October 13 – Jean:
“It’s appropriate the record came out in
October because it has kind of a swampy backwoods
area on a Halloween night feeling…
does that make sense?’

October 13 –  SLAMM:
“Makes me want to get in the car and drive to Virginia and kiss the ground in front of the studio.”

October 13 – RTA:
The one song that hit me that I can’t stop thinking about because I LOVE it so much is “Line in the Dust.”

October 13 – Danielle:
“Song C has a somber tone to it that has brought me almost to the point of tears. Fortunate Son, Sunflower Cat, and Swan Song are not far behind. :-))”

October 13 – Mats:
“is Pete in “Pete & Manny” the same guy as
 The Tango King? To me it seems like it’s the same guy.”

Release day online interview with Borders 

Question: How did you come about the name “Spirit Trail” for your new 
Bruce: The musical influences on this record are gospel, R and B, and 
folk…making it to me more of a “southern” record. 
”Spirit Trail ” is a two CD set, first CD being more about 
longer looser song forms with a lot of soloing, a lot of 
streching out, and longer story songs. The first CD is also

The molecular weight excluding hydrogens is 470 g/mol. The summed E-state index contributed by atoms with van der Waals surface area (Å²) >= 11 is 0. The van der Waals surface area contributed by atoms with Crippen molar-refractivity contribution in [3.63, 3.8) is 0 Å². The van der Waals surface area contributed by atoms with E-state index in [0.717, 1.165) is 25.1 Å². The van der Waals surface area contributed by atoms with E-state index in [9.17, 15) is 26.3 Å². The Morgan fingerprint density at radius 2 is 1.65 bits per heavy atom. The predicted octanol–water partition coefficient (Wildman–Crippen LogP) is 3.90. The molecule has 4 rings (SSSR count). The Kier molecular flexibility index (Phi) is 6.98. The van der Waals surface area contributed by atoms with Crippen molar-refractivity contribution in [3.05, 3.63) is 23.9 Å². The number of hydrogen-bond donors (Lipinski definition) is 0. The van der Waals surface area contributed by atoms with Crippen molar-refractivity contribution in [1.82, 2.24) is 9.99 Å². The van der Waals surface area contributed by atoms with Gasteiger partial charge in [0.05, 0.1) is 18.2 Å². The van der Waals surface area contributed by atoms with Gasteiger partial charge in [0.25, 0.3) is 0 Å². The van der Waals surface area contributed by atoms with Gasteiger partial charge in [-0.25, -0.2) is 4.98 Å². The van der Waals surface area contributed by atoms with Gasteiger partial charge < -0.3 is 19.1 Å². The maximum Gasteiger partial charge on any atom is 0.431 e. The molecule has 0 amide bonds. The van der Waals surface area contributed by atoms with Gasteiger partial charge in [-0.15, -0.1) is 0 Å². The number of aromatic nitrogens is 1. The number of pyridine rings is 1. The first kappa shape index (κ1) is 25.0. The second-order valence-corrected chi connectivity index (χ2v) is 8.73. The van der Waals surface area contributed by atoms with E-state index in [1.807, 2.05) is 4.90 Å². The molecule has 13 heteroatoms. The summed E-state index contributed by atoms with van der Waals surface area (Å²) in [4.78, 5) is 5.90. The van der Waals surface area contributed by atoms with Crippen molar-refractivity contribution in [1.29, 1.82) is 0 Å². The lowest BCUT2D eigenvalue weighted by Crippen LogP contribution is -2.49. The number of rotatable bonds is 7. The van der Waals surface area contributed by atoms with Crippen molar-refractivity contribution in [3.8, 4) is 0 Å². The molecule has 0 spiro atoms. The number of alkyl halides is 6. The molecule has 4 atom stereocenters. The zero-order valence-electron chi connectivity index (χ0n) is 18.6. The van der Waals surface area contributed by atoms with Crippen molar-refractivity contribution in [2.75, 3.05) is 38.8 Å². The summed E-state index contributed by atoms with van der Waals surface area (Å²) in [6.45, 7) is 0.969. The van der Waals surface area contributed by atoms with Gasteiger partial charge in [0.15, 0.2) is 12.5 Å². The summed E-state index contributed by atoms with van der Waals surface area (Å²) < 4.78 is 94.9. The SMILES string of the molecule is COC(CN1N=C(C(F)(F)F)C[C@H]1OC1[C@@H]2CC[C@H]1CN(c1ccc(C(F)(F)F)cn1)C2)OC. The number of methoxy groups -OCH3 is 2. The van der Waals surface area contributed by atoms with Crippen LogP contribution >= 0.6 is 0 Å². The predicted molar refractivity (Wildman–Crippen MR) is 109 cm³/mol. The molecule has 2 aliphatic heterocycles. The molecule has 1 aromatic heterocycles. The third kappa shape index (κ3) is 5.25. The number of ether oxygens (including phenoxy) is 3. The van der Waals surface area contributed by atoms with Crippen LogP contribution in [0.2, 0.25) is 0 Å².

about a bunch of guys in a room playing together. The approach
 to the second CD is two guys in a room making music with loops
 and it deals with tighter and shorter song structures, not so
 many solos and not very much piano.

Question: I read somewhere that your a “true southern boy,” how does 
that relate to your music?
Bruce: There are two songs on the record that are story songs about
 the snake-handling congregations in Appalachia: Preacher in 
the Ring part one and two. In part one there is a line that 
goes… “There was bitin’ and a jumpin’ and moans and wails,
 believers out shakin’ on the Spirit Trail.” A lot of this 
record deals with issues of bigotry, tolerance, judgement, etc.
 and in a lot of cases my own personal struggles with these
issues. The term Spirit Trail seemed to resonate from me in a